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Are You Boss Material? Three Things to Consider

November 6, 2018

 

I think today on election Tuesday many of us throughout the United States are considering what traits we look for in a leader. I’m not going to state any political opinions here, but I do believe that every leader or those who want to lead should consider the following information.

 

1.       Do you like to teach others?

The most important part of being a manager is teaching your employees. When you teach you are creating and strengthening the workforce in your organization. But teaching doesn’t mean showing you’re right and the employee is wrong. Teaching is about ongoing and mutual learning. When you are a teacher/coach you are molding the professional personalities, ethics, and confidence in your team.

 

Management is real responsibility and you have to genuinely care about the progress of others. We have all had those managers/bosses that are great at the job, but we wonder how they were ever promoted to lead a team. Understand that being good at the job does not mean you will be good at leading others, and you may not get the same satisfaction from leading others because leading is about building your team. When your department gets a win, it is a team effort, not ‘Look at what a great leader I am’. Honestly evaluate where you stand on teaching because being a boss that does not teach hurts the team, but also limits your career before it begins.

 

2.       EQ: Emotional Intelligence. Do you have it?

Okay, so we hear about this over and over again, but do we really know what this term means? The answer is No! EQ is subjective. But what you need to know is in place of the word ‘Intelligence’ use the word ‘awareness’. Are you aware of your personal triggers and are you able to put those to the side in order to promote a healthy work environment. As I am typing this, I am thinking of several incidents over my career that blew me away and how my reactions both positively and negatively affected the outcome. I will give you actual positive and negative examples of how I’ve handled difficult situations with employees in next weeks blog post on EQ: Emotional Intelligence.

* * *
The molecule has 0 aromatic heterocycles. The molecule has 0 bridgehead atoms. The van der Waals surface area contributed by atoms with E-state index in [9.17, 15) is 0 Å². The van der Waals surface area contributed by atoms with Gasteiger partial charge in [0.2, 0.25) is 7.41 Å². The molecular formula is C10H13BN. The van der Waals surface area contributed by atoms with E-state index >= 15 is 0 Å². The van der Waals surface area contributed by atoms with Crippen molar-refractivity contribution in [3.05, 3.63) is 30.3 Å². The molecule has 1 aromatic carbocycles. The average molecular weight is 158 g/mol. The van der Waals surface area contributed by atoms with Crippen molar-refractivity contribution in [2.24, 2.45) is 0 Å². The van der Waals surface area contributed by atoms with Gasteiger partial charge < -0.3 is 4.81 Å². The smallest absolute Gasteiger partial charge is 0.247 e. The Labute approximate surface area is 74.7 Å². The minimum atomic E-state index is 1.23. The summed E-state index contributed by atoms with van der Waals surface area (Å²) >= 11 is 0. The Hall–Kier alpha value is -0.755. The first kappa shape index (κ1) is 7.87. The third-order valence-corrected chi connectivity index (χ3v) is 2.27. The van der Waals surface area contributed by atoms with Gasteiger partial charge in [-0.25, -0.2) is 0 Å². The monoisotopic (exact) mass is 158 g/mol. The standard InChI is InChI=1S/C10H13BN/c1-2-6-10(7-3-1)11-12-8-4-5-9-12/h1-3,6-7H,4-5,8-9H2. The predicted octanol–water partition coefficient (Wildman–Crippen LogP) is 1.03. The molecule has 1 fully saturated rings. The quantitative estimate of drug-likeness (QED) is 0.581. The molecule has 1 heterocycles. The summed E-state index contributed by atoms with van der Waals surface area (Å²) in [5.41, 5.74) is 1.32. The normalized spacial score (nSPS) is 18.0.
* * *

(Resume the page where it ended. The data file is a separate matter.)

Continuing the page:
The biggest takeaway I hope you have from EQ is you are in control of your reactions to every situation. A reactive boss is one that does not inspire his/her employees. In performance evaluations you will be evaluated on how well you work with your team. Your success is directly tied to the success of your team. If you have a personality that thrives on likeability, then management is probably not for you. Likewise, if you enjoy putting others in their place and being right all the time, then management is not for you.

 

In my most recent manager role my team lovingly referred to me as ‘Sledgehammer’. This was a name they shared with me. They told me it was because they knew if they messed up, I was going to hold them accountable. But at the same time, they knew I was always there for them if they needed anything. And I had given them enough trust and autonomy to make decisions based on their knowledge/experience for them to grow in their careers. When I left, they threw me a potluck which included wonderful food, staff that had left and came to the event just to say goodbye, a framed picture (which I keep in my home), and I even had someone bring her guitar and sing ‘Tears in Heaven’. It was a wonderful feeling and is a cherished memory.

 

3.       Accountability. What does the term mean to you?

In business we are all accountable to someone. As a manager you are accountable for yourself and your entire staff. Understand that if the numbers are not there, the brunt of responsibility falls on you and your abilities. Self-evaluation is the only way to achieve your goals as a team. You have to be accountable enough to have constant and accurate evaluation of your strengths/weaknesses, forecasting/projections, and action plans. When I fall short of a goal as a manager, I take responsibility in the meeting with my boss. I do not point out an employee’s weakness in this meeting, even if deserved, because it is my responsibly as the employee’s manger to catch this weakness and help correct the issue before any negative affect on the goal. So, managers need to understand that leadership means you are responsible for the positive and negative that comes from your team.

 

Lastly, let me end by stating managers rarely get the public glory. This is not a position for those who seek the spotlight. Your satisfaction should come from leading a team to reach their goals, grooming individuals for management and to move forward in their careers.

 

Until next Tuesday…

 

Describe one time having the ‘right boss’ positively impacted your career?

 

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